North Dakota's senators call for legislative action to pass the Keystone XL pipeline following presidential rejection of the project.
Instead of letting the decision fall to the next administration, President Barack Obama chose Friday to reject TransCanada's application to build the pipeline after the company asked for a pause in the seven-year review process.
Now, Sens. John Hoeven, R-N.D., and Heidi Heitkamp, D-N.D., are calling for veto-proof legislation to pass the project, which would transport 830,000 barrels of oil per day, including 100,000 barrels of Bakken crude per day to the Gulf Coast, through the halls of Congress rather than the White House.
“President Obama’s denial of the Keystone XL pipeline project today following the company’s request to suspend its application is not surprising, but it is disappointing," Hoeven said in a statement. “Clearly, the administration is making a political decision when it comes to Keystone, rather than following the legal and regulatory process."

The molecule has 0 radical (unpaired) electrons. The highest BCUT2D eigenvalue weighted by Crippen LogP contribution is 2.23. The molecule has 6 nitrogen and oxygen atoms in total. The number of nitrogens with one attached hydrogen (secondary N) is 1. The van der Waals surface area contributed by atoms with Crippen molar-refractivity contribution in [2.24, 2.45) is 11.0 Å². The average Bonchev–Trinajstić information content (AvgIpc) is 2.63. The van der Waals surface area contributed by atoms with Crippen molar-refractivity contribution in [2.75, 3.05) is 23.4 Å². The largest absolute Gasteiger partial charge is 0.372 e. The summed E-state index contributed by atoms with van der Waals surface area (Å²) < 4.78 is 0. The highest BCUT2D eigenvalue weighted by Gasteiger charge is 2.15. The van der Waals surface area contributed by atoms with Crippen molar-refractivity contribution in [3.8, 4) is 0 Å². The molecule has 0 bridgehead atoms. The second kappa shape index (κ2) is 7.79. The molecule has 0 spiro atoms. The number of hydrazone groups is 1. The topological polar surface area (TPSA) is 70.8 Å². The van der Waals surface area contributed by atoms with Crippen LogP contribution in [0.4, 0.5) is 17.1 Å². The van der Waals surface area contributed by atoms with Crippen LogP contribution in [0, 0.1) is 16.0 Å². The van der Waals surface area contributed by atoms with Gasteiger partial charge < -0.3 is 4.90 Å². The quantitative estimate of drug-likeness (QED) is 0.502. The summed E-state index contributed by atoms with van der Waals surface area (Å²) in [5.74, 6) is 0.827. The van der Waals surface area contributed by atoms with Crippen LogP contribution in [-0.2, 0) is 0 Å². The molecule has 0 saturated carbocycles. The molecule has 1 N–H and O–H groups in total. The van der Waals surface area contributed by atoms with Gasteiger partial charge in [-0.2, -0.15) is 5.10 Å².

Last time both houses passed legislation to approve Keystone, it was four votes shy of overriding the president's veto.
When that next legislative try happens hinges on several factors, said Heitkamp, adding that Congress should first gauge the new Canadian administration's views on Keystone and TransCanada's readiness to proceed to make sure they have legislative success.
Heitkamp said it will be interesting to see the new prime minister's reaction. The former administration had threatened to launch a trade complaint.
“I believe that ultimately the project will be approved based on the merits and strong support from the public,” Hoeven said.
Heitkamp said she would also like to explore legislative change to the permitting process as a whole.
"We desperately need change in this process," said Heitkamp, adding that it has been too politicized for too long.
Heitkamp said changes could give companies more regulatory certainty for future projects.
"We rejected state-of-the-art energy infrastructure; that doesn’t bode well," she said.
“I’m not at all surprised by the President’s announcement nor am I surprised by the timing of it ... This announcement only makes the obvious official," Rep. Kevin Cramer, R-N.D., said in a statement.